Life is a maelstrom right now.
Book tours have always been this way, but this one has been stormier than usual. Largely because of all the publisher duties I’ve taken on with Buck, Buck, Moose, which have me at a computer for at least a solid hour every morning doing grunt work. Most days it can be tough to find that hour.
I’ve left my own vehicle behind in California, and have begun the longest stretch of the tour, which now involves lots of airplane rides and rental cars. Hotels are the norm, but I do sometimes get to stay with friends.
My time is rarely my own. Interviews, business meetings, and book events nearly every single day. I can’t complain too much, though, and it helps pay the mortgage, after all. And, at these events, I meet you.
This is a good thing. A great thing, actually.
Much of the reason I do these marathons is to physically connect with you at each mile marker. I am always happy to see old friends, stoked to meet people with whom I correspond constantly online (but have never met), and humbled by the folks who have driven huge distances just to attend: So far the woman who drove from the Adirondacks to Buffalo, and the man who drove from Fargo to St. Paul hold the record for longest drive.
Every evening, I am, effectively, the groom at a wedding. It is so important for me to get a chance to talk with you that I rarely get to eat the food (at least when you do; sometimes I get a plate afterwards), drink the wines and sit and really talk. Just too many people.
At the end, I sit at the restaurant bar sipping Scotch, completely spent emotionally after pouring myself out for sometimes six straight hours. There’s even a physical toll: It is not uncommon for me to walk three miles just flitting about the room greeting and talking to everyone. (But hey, this helps walk off the Scotch, right?)
This life is as exhilarating as it is exhausting.
It could be easier, I suppose, if I were a different kind of person.
A reader named Erik said I seemed like what he called a “situational extrovert.” He’s right. As outgoing as I am at events, it is not who I am all time.
Normally I don’t talk much, and am alone quite a bit. I need to be, in order to do research, explore this wild, edible world of ours, and, most of all, think.
It’s the reason I haven’t posted very often this fall. I can barely find the time to collect my thoughts, let alone work on images and craft decent prose. I am lucky in that today I have a spare two hours after an unusually lovely night’s rest. I am writing this in a Starbucks near the Buffalo airport, doing my best to tune out screeching toddlers and the hiss of steaming milk.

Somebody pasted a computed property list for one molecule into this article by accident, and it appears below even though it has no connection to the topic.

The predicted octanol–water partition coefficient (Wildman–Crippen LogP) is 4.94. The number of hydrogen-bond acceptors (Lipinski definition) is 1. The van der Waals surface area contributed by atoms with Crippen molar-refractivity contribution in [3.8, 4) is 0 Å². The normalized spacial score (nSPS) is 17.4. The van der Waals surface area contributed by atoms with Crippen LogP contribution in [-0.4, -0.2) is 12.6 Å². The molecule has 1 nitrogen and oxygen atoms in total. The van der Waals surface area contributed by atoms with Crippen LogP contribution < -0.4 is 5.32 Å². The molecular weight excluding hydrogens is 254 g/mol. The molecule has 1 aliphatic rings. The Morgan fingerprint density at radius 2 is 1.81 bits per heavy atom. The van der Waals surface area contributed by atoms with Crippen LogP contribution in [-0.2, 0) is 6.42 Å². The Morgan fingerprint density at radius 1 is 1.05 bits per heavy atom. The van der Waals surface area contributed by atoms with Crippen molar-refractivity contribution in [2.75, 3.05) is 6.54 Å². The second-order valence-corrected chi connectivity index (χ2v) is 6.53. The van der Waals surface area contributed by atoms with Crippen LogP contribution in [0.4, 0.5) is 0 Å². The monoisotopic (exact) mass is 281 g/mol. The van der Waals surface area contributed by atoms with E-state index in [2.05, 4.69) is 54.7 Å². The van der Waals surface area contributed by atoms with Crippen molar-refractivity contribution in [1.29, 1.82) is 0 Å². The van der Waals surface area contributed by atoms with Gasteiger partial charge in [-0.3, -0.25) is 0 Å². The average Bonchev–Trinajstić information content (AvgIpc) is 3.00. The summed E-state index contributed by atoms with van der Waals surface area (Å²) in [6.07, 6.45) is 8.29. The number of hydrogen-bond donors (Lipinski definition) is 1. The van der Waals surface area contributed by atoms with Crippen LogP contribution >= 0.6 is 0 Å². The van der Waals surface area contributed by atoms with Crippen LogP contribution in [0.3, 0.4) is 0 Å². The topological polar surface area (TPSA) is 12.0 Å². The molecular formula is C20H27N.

But all is not all boom and crash. Every so often, I snatch a moment from the maelstrom.
A few hours wandering the woods of Wisconsin for mushrooms. A day in the Minnesota grouse woods. A morning in Montana gathering Oregon grapes. A fishless, but rejuvenating, afternoon on Lake Monona in my old hometown of Madison. And there are even smaller moments, like the sight of an anise hyssop plant, doing just fine growing in a crack near an abandoned lot in urban Milwaukee.
These are my oases in the desert, the experiences that allow me to drink greedily from Nature’s glory, in the hope that they sustain me until the next one comes along in a few days, or, sometimes, a few weeks.
This is also when I savor my time with my old friends, because they are the beneficiaries of whatever it is I bring back. Roast woodcock. Hen of the woods mushrooms. Oregon grape syrup. Seared entoloma mushrooms with real-deal Mexican salsa verde, made from tomatillos, onions and chiles harvested from the backyard garden.
I need these times as much as I need silence, or at least time when I don’t need to talk to anyone. It is the yin to the yang of book tour, and without it I’d go mad.